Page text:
After online racial slurs, calls for Miami University to do better on diversity

It came in a screenshot of a group chat: One white student called a group of black students the n-word.Some st...

Posted: Mar 29, 2018 6:38 AM
Updated: Mar 29, 2018 6:38 AM

It came in a screenshot of a group chat: One white student called a group of black students the n-word.

Some students organized a movement to rally for more inclusive change. A Snapchat message of that rally was posted with the caption "Who let the zoo out?" -- followed by monkey emojis, often a symbolic slur used against black people.

Nationally, college enrollment among black people has skyrocketed, according to Pew Research Center: In 2012, they made up 14 percent of 18- to 24-year-olds enrolled in college.

But at Miami University, black students make up less than 5 percent of the undergraduate and graduate population.

A group of students say Mami must do better. After the two recent displays of bigotry, they want to see action from the top, not just words.

"Racist people are going be racist," said Davaughn Golden, a member of Miami's Black Student Action Association.

The organization is calling on other Miami students to step up to racism when they see it.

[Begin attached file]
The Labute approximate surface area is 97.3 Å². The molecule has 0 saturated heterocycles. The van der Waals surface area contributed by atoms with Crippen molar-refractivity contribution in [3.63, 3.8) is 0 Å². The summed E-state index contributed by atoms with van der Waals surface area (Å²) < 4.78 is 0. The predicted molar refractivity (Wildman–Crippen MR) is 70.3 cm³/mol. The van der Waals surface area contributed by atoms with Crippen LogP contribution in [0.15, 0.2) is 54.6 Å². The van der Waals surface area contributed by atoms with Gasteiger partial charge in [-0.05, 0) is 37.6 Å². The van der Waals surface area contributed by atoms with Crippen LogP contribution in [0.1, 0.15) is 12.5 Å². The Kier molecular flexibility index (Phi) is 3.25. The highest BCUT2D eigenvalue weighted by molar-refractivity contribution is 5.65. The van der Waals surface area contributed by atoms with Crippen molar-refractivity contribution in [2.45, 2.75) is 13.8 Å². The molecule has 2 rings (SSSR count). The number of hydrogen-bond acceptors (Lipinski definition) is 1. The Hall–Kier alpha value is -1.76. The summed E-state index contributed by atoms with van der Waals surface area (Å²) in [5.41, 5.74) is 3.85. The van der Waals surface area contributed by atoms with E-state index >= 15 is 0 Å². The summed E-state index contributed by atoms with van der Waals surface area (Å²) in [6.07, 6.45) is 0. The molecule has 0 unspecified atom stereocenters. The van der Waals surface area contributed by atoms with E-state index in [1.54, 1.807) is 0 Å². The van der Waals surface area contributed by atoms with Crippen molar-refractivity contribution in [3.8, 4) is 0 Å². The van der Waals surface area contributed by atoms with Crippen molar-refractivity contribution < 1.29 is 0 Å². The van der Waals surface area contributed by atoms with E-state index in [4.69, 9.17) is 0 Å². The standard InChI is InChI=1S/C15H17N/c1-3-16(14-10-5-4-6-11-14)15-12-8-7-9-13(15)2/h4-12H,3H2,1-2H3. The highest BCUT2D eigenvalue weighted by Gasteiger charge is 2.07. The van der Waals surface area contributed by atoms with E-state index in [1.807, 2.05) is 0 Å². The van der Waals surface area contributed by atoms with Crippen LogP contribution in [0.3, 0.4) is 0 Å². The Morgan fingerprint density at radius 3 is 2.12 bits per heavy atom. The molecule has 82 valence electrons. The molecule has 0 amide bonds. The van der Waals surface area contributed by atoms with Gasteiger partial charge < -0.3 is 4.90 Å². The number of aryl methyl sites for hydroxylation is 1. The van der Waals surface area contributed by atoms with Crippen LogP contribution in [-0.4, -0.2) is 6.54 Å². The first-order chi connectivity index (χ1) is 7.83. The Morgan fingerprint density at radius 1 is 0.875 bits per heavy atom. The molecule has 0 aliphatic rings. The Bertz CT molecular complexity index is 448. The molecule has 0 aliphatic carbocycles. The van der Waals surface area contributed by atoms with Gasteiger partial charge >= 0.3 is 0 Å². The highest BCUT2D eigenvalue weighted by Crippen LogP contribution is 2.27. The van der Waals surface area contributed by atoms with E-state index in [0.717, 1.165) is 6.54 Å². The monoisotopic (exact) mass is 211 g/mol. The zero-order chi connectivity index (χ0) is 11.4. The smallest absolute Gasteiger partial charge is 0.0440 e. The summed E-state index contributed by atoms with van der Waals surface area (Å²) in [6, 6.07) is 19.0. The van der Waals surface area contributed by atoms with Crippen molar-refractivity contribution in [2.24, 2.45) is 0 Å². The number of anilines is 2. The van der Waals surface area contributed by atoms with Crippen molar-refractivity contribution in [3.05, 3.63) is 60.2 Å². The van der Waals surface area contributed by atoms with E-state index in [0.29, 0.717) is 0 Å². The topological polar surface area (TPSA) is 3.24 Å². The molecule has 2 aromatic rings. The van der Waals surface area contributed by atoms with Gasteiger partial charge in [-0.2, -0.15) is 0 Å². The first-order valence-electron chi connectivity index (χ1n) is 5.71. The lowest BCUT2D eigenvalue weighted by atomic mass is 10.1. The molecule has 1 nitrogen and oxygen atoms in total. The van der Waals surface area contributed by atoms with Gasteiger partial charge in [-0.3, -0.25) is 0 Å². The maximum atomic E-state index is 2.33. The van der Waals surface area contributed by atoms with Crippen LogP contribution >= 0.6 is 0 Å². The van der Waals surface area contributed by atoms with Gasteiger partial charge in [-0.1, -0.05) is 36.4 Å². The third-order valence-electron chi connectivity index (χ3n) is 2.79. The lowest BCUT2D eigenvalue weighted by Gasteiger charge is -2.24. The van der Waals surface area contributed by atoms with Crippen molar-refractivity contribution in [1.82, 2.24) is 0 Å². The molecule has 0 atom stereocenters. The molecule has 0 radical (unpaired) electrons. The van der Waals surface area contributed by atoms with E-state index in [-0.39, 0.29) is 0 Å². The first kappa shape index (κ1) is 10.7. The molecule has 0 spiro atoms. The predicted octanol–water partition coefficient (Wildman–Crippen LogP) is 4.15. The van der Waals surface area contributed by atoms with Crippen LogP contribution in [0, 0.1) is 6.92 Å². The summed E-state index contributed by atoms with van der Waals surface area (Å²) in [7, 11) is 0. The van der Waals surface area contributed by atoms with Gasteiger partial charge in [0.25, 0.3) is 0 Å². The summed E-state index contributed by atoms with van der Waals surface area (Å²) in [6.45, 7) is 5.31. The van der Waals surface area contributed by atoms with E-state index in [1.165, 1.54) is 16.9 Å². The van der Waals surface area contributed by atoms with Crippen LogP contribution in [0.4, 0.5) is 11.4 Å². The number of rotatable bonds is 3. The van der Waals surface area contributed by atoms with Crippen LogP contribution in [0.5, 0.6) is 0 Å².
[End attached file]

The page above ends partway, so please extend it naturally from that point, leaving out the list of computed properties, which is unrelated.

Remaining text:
"It's about holding your friends accountable, because if you like to say it's not an individual issue, we have to prove that -- by when an individual is racist, the community has to respond," Golden said.

University President Greg Crawford met with the students this week. And he sent a tweet, saying, in part, that he can't tackle the issue alone.

"We all must play an active role in creating the kind of community where everyone feels welcome," he wrote.

Claire Wagner, university spokeswoman, said sometimes it takes an extra step: Asking a friend if they realize what they really said, and how it can affect others.

De'Vante Montgomery, president of the Southwest Ohio Black Democrats, said many of his peers want to see more action. They're asking for pre-orientation diversity training and reforming recruitment practices, among other changes.

"We want to see something done that Miami is moving in that right direction," Montgomery said.

Wagner is optimistic Miami is helping to grow the next generation of leaders, "in a variety of ways."

"I do want them to continue to be leaders because I hope they would agree the university is not the offending entity here," she said.

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